Letters to Holly

Saturday, March 8

Day 16: A New Stage

The set was moved to the clubhouse of one of the many, local gated communities. We're performing at the usual haunt for this company; they don't have their own theatre space, but this clubhouse is the closest thing to it. And when I say clubhouse, you need to imagine the swankiest conference area of a major hotel chain in a large city. This is a huge building, and our stage is inside a multipurpose room.

The stage is on wheels, and skirting hides them and makes that half of the room look like a solid structure. The set looks small surrounded by blue drapery, but it feels like just the right size for this kind of play. I did a version of Barefoot in the Park about ten years back, and this is a show set in a tiny New York apartment. But our staging took up the entire stage, and we were loping about when we should have been scrunching past each other.

It was a trick to get to the community tonight. I met the murderer early so he could follow me there, and as soon as we hit the mountain back roads, the fog dropped in, and we had to drive at a snail's pace. It was dumb luck that I managed to turn on the right roads to find the community and then the clubhouse.

We walk the set initially to adjust. The coffee table and sofa are much closer now to avoid the curtains, and the chandelier will need to be raised so we don't bop into it. The floor squeaks in spots, and we'll need to remember where the loud seams are, or we'll sound like we're aboard a pirate ship. We have tea acting as whiskey for the first time tonight, and I spend the show trying to ration it and pace my drinking. The murderer is desperate to practice drinking Coke onstage so he can time his belches. We joke that he'll need trucker buddies hidden around the stage too. We practice our projection in this new space too.

I muff some words late in the rehearsal, but by this time, we're almost an hour past our allotted time. We stop a lot during the night to fiddle with this and that, and the other actors are having a hard time with lines. They're so anxious about this that the director has to pull them aside and calm them down. This is why we have a line-reader, but we won't have her for too much longer; we have to grow away from that crutch. It's a light-hearted rehearsal thought as we ad-lib over mistakes and react to ill-timed sound cues. When I pick up the phone for the first time, I'm halfway through my lines when the recorded ring blares out. "Hold on, Sheila," I say, "I've got a call on the other line."It's that kind of night. The mistress actress and I are getting chummy, and I think our scenes will provide a relief from the play's tension. This would be a great cast for a comedy, by the way, and we could easily make this play into one if we had the notion. I joke that, because my character drinks the entire play, I should do one performance imitating Dean Martin.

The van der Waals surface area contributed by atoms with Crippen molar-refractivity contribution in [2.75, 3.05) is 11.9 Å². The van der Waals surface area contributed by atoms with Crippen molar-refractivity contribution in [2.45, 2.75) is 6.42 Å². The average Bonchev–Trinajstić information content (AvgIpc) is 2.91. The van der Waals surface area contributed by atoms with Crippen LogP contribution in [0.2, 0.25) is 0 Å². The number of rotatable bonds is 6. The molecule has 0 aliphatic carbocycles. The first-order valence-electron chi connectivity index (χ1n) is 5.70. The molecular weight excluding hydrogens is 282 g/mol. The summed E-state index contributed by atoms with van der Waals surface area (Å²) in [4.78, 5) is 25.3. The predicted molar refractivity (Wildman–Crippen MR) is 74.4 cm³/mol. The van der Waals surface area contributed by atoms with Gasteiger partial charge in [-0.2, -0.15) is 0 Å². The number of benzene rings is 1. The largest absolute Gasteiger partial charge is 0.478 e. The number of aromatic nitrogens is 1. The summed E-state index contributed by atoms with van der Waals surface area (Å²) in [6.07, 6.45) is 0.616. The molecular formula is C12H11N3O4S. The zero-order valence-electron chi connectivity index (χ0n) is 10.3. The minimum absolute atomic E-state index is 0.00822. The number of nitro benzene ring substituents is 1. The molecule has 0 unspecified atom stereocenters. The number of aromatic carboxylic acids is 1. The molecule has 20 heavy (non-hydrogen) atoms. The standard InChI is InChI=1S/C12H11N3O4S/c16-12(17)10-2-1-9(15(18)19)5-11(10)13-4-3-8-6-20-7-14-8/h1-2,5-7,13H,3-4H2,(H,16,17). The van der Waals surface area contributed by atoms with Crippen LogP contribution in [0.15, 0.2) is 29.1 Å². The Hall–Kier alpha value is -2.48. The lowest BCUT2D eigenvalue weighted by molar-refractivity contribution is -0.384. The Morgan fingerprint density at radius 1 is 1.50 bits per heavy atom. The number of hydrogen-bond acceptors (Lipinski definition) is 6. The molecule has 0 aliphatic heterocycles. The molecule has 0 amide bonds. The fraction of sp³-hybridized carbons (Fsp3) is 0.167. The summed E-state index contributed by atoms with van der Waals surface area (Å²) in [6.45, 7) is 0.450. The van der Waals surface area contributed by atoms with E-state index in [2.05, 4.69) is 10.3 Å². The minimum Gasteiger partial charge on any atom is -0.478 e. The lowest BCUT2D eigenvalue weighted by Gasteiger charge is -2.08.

I again get some compliments on memorization, and I joke them off. The memorization timeline looked daunting and felt daunting, but it was feasible, after all, proving again, this director knows what he's doing. I can't say enough how encouraging and patient he is with our mixed failings, and he gently tempers that with admonitions to study the lines. I think he's going to talk to me next week about over-emoting in the play's conclusion. I worry I'm getting hammy.